The chief body construction engineer who masterminded the renovation of the F-150 bodyshop to make aluminium pick-ups explains how this was done in just one month – resulting in cleaner, quieter production

AMS: Compared with other projects you have previously worked on, how challenging was the bodyshop renovation for the F-150 and what were the key considerations?
Ron Ketelhut (RK): It was the most challenging that we’ve ever taken on. The aluminium technology at the rate that we’re building vehicles was a significant challenge. In addition to that it was the turnover time; obviously the F-150 is a very high-demand vehicle and to turn the plant over in four weeks like we did, that took a lot of planning and execution. We moved over a thousand trucks of tooling through the plant in actually a little over a week and in addition to that we had to haul out all the old tooling as we brought the new tooling in. So the planning and execution of the logistics was a key challenge.

Leading up to that: developing the interface between the robot and the flow-drill screw gun or the rivet gun or adhesive. We spent a lot of hours on the development of the controls and the validation of the controls. We started in 2009 with early planning and then kicked right in – and we needed all that time.

AMS: Did you use simulation software in the planning phase?
RK: We used Simul8. We simulated the bodyshop [and this] had a significant amount of input based on tooling uptime, how fast you can repair it, change rivet reels, all those factors. You put all that data into the simulation and run it for a while – we ran it for tens of thousands of cycles – to see where would the machine fail, where would we see a bottleneck? So we used Simul8 to verify that the bodyshop would run after we put it all together.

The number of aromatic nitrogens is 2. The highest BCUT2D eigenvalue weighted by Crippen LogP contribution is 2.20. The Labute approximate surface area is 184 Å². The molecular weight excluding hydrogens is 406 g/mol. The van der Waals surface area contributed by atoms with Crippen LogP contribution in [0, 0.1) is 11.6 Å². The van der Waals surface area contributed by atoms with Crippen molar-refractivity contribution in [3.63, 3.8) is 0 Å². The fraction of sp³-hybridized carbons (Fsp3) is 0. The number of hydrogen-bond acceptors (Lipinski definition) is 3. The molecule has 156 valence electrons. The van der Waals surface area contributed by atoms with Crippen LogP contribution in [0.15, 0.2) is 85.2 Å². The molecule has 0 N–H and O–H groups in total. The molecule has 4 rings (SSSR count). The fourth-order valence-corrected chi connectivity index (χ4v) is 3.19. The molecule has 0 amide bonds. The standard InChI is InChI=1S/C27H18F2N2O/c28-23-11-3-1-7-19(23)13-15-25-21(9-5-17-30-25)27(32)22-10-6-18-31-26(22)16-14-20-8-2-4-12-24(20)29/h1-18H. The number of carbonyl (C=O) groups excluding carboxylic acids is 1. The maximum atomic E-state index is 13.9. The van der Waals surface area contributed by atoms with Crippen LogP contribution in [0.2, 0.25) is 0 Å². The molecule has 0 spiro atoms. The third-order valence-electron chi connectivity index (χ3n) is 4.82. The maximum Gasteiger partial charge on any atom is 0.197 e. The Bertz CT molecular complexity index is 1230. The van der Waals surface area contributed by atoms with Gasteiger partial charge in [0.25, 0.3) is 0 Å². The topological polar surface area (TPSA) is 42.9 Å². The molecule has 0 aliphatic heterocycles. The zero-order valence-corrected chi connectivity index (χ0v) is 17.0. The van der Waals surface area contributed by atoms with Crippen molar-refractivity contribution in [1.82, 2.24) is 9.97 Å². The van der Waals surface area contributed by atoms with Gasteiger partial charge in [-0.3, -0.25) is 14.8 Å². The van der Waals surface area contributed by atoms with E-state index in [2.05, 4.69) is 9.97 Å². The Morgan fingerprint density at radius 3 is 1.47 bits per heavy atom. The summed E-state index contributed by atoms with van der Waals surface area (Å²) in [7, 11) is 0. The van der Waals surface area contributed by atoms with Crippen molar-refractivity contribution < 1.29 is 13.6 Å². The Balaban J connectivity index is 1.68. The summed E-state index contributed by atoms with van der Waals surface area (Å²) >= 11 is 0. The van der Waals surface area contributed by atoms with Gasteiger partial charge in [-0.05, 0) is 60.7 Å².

AMS: Would you say you hit the ground running?
RK: No, I wouldn’t say that. I’d say the transformation from the steel pick-up truck to the aluminium pick-up truck went really well. I think we exceeded anybody’s expectations when we converted, and we accelerated on plan; we have a standard acceleration for any launch and we achieved that with the aluminium vehicle. Was it easy? It was not easy at all.

2015 F-150, Ford Dearborn

Ford took a big risk in transforming its production of the F-150, the bestselling vehicle in the US for the past 33 years
AMS: How many vehicles are you making now?
RK: Over 1,200 a day per plant [the F-150 has also been made at Kansas City, Missouri, since March] and we’re on a three-crew pattern, so we run Monday through Friday, and then one shift on Saturday, one shift on Sunday – at both assembly plants. We are at maximum capacity.

AMS: In terms of planning and implementation, what lessons were learned here that were then applied at the similar renovation in Kansas City?
RK: The joining technology was really new – not new at a low volume but new at a volume like this. So a lot of the lessons we learned applied not just to the machine but to the people responding to the machines.